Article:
"We seldom get into trouble when we speak softly. It is only when we raise our voices that the sparks fly and tiny molehills become great mountains of contention."
- - Gordon B. Hinckley
August 8, 2013
Sock Management
by Cyndie Swindlehurst


I hate pairing socks. It takes too long and I always end up with more orphans than pairs. I dread doing it, and now I have a giant bag of unmatched socks in the corner of my laundry room. Suggestions?


The way to solve your problem is to fold each load of laundry immediately when it comes out of the dryer. As you fold, lay out each sock on top of your machine (or bed or wherever you are folding). When its mate comes out of the drum, fold them together immediately.

As for your giant bag of socks, the only way to match and fold them is to match and fold them. Sort by color, then by style. Get an audiobook and get going. Or you could pay a child to do it, make a child do it as a consequence for bad behavior (although I do not recommend linking laundry tasks to punishment — it’s unfair to the laundry), or make it a fun parent-child activity with a puzzle-loving child.

Once you have your bag of socks paired, maintain the order by always pairing socks right out of the dryer. The inevitable small stash of orphans can be kept where you fold clothes and checked against each load as random socks turn up. If a sock’s mate doesn’t turn up within a few months, you can throw it away.

Does that sound do-able?

Or does it sound awful?

Because if that sounds awful to you, and if you have no higher purpose for matching and folding that big bag of socks, I don’t think you should actually do it. Some unpleasant tasks must be learned and conquered. But spending painful hours pairing old socks that may or may not have mates is a waste of time unless you enjoy it as recreation. Life is too short.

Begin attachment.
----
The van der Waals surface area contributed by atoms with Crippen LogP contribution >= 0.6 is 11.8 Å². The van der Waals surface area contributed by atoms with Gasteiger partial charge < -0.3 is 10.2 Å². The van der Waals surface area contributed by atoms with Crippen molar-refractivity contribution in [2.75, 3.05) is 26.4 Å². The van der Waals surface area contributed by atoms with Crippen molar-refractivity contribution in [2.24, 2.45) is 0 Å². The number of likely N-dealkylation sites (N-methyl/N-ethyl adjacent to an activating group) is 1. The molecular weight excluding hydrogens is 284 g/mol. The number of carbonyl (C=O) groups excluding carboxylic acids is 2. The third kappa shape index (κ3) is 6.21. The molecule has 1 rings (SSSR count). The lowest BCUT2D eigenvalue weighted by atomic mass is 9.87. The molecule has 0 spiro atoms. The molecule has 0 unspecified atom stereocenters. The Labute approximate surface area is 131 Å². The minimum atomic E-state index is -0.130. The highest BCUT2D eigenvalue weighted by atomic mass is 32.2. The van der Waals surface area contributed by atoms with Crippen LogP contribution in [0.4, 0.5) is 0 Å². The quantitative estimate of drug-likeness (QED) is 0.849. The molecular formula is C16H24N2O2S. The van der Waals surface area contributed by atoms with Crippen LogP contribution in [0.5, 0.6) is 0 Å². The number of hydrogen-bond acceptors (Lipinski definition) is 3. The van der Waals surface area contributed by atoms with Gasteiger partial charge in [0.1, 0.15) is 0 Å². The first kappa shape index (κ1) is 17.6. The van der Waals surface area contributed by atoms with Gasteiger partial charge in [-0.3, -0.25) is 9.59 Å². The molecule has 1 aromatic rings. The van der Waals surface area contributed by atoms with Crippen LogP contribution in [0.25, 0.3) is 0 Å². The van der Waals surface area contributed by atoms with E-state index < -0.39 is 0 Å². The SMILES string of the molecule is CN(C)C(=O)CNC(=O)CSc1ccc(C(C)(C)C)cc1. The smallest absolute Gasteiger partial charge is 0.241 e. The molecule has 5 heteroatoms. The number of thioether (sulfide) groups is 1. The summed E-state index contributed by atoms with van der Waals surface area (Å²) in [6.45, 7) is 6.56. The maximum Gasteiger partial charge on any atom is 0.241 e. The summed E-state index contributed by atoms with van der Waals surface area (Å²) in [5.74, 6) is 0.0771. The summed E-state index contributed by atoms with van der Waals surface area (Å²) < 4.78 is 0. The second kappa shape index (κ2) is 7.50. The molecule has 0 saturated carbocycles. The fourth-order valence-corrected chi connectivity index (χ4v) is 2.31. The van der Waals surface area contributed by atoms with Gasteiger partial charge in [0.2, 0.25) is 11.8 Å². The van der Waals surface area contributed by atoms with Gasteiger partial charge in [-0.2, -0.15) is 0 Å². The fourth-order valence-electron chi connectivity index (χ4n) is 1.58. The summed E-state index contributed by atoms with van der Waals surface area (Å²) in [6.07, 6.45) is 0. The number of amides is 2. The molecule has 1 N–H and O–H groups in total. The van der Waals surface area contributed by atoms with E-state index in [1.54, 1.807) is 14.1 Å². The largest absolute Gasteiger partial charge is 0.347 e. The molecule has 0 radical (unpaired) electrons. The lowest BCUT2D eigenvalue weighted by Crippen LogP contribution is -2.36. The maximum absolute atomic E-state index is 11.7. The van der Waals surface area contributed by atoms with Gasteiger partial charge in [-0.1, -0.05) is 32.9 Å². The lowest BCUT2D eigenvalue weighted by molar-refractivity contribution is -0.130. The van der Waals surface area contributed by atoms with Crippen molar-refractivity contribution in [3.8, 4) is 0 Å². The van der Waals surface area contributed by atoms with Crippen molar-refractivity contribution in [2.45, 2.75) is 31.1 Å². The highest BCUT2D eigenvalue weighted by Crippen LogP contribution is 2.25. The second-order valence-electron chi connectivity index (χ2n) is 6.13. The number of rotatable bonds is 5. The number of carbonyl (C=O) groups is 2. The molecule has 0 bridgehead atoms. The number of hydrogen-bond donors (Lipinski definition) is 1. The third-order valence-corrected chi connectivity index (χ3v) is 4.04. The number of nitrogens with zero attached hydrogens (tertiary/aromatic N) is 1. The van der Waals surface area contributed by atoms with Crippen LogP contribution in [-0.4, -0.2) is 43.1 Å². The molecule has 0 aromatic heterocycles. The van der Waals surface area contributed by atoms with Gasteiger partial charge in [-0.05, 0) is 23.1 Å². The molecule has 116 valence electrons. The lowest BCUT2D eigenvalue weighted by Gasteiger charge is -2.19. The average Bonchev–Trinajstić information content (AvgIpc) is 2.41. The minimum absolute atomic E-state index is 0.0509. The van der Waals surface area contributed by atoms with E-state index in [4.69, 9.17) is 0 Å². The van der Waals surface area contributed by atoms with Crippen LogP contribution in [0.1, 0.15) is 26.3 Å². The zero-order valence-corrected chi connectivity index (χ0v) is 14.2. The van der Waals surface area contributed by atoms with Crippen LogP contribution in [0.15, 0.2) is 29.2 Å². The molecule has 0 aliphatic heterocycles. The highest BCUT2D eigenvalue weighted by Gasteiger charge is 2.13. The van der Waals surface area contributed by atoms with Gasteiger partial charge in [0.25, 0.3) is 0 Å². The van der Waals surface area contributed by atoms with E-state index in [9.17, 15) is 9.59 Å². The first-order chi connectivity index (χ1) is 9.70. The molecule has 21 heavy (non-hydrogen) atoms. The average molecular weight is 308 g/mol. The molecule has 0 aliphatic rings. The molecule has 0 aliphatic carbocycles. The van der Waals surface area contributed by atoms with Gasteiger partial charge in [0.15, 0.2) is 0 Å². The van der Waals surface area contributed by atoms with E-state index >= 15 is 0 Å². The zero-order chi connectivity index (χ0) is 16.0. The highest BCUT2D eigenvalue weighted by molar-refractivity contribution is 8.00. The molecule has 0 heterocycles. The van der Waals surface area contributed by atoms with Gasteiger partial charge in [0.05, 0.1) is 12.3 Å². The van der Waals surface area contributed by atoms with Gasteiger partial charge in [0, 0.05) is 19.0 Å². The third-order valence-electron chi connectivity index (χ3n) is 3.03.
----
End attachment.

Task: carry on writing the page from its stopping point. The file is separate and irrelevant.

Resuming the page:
Instead, start over with a new system: Buy all new socks that all match each other.

Here’s how it would work:

First, throw away all your socks and start over. Is that wasteful? Not really. If your socks are in a huge, unmatched pile somewhere, it’s almost the same as not having them because they are in the pile and not in your sock drawer. You might as well throw them away and get some socks that you will actually wear because they are easy to launder, match, fold, and put away.

Don’t donate your old socks. No one wants them. Don’t plan to turn them into dust rags or crafts. You don’t need that many dust rags and I bet you’ll never actually make the crafts.

Second, go to the store and buy only one brand of sock in each color, style, and size. Buy ten or twelve identical pairs of everyday socks for each person in your family.

You might purchase only Hanes, which have a size-specific colored logo under the toe to help you match them. Matching socks is a snap when you only have to look at the color of the word “Hanes:” greens belong to Clementine, reds to Josh, blues to Jeff and Larry, and blacks to Dad.

The goal is to make sure every sock is easily distinguishable, so you could also buy different brands for different family members as long as there is an obvious logo or style difference for each person’s socks: Adidas belong to Frank, Nike mid-calfs to Trevor, Nike ankle socks to Sylvia, and the plain white ones are yours.